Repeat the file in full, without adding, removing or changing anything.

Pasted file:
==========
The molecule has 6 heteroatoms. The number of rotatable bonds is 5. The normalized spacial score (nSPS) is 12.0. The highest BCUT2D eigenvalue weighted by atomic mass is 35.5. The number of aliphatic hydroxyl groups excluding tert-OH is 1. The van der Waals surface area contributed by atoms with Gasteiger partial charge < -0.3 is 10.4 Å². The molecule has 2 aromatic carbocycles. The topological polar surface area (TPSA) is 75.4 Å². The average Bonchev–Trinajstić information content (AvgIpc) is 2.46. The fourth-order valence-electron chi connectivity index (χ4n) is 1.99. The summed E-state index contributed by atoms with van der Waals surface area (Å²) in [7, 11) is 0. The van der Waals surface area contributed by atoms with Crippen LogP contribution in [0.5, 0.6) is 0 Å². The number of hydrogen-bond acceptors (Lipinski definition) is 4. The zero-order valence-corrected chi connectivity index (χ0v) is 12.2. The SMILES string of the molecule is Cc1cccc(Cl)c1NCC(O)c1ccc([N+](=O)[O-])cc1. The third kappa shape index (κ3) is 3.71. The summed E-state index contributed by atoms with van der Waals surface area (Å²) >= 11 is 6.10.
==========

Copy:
The molecule has 6 heteroatoms. The number of rotatable bonds is 5. The normalized spacial score (nSPS) is 12.0. The highest BCUT2D eigenvalue weighted by atomic mass is 35.5. The number of aliphatic hydroxyl groups excluding tert-OH is 1. The van der Waals surface area contributed by atoms with Gasteiger partial charge < -0.3 is 10.4 Å². The molecule has 2 aromatic carbocycles. The topological polar surface area (TPSA) is 75.4 Å². The average Bonchev–Trinajstić information content (AvgIpc) is 2.46. The fourth-order valence-electron chi connectivity index (χ4n) is 1.99. The summed E-state index contributed by atoms with van der Waals surface area (Å²) in [7, 11) is 0. The van der Waals surface area contributed by atoms with Crippen LogP contribution in [0.5, 0.6) is 0 Å². The number of hydrogen-bond acceptors (Lipinski definition) is 4. The zero-order valence-corrected chi connectivity index (χ0v) is 12.2. The SMILES string of the molecule is Cc1cccc(Cl)c1NCC(O)c1ccc([N+](=O)[O-])cc1. The third kappa shape index (κ3) is 3.71. The summed E-state index contributed by atoms with van der Waals surface area (Å²) >= 11 is 6.10.